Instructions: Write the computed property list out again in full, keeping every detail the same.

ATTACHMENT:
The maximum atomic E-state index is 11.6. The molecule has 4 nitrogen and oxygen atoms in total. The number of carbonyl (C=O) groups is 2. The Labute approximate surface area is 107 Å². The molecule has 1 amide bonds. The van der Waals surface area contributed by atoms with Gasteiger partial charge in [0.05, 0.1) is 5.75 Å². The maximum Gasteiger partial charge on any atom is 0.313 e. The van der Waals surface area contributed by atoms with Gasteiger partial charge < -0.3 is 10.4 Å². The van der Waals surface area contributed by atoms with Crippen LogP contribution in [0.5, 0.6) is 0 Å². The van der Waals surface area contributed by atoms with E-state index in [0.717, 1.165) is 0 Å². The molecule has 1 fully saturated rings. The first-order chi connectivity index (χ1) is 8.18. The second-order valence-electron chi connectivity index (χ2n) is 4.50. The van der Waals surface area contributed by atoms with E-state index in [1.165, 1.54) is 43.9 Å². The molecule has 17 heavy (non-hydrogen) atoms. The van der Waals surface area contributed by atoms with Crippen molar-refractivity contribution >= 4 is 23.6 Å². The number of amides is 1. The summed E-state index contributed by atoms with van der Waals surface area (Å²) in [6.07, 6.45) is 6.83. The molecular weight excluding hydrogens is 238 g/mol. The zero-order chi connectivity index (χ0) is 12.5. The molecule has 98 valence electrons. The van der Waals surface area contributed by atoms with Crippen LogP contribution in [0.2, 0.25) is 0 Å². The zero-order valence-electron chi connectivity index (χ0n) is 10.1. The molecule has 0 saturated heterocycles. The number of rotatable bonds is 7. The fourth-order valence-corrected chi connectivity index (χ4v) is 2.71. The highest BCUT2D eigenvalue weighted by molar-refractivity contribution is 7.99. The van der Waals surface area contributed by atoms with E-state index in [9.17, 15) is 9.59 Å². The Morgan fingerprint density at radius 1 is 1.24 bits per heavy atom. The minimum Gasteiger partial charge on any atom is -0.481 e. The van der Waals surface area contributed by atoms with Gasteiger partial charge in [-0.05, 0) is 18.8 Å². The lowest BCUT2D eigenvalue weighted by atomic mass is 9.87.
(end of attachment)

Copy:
The maximum atomic E-state index is 11.6. The molecule has 4 nitrogen and oxygen atoms in total. The number of carbonyl (C=O) groups is 2. The Labute approximate surface area is 107 Å². The molecule has 1 amide bonds. The van der Waals surface area contributed by atoms with Gasteiger partial charge in [0.05, 0.1) is 5.75 Å². The maximum Gasteiger partial charge on any atom is 0.313 e. The van der Waals surface area contributed by atoms with Gasteiger partial charge < -0.3 is 10.4 Å². The van der Waals surface area contributed by atoms with Crippen LogP contribution in [0.5, 0.6) is 0 Å². The van der Waals surface area contributed by atoms with E-state index in [0.717, 1.165) is 0 Å². The molecule has 1 fully saturated rings. The first-order chi connectivity index (χ1) is 8.18. The second-order valence-electron chi connectivity index (χ2n) is 4.50. The van der Waals surface area contributed by atoms with E-state index in [1.165, 1.54) is 43.9 Å². The molecule has 17 heavy (non-hydrogen) atoms. The van der Waals surface area contributed by atoms with Crippen molar-refractivity contribution >= 4 is 23.6 Å². The number of amides is 1. The summed E-state index contributed by atoms with van der Waals surface area (Å²) in [6.07, 6.45) is 6.83. The molecular weight excluding hydrogens is 238 g/mol. The zero-order chi connectivity index (χ0) is 12.5. The molecule has 98 valence electrons. The van der Waals surface area contributed by atoms with Crippen LogP contribution in [0.2, 0.25) is 0 Å². The zero-order valence-electron chi connectivity index (χ0n) is 10.1. The molecule has 0 saturated heterocycles. The number of rotatable bonds is 7. The fourth-order valence-corrected chi connectivity index (χ4v) is 2.71. The highest BCUT2D eigenvalue weighted by molar-refractivity contribution is 7.99. The van der Waals surface area contributed by atoms with E-state index in [9.17, 15) is 9.59 Å². The Morgan fingerprint density at radius 1 is 1.24 bits per heavy atom. The minimum Gasteiger partial charge on any atom is -0.481 e. The van der Waals surface area contributed by atoms with Gasteiger partial charge in [-0.05, 0) is 18.8 Å². The lowest BCUT2D eigenvalue weighted by atomic mass is 9.87.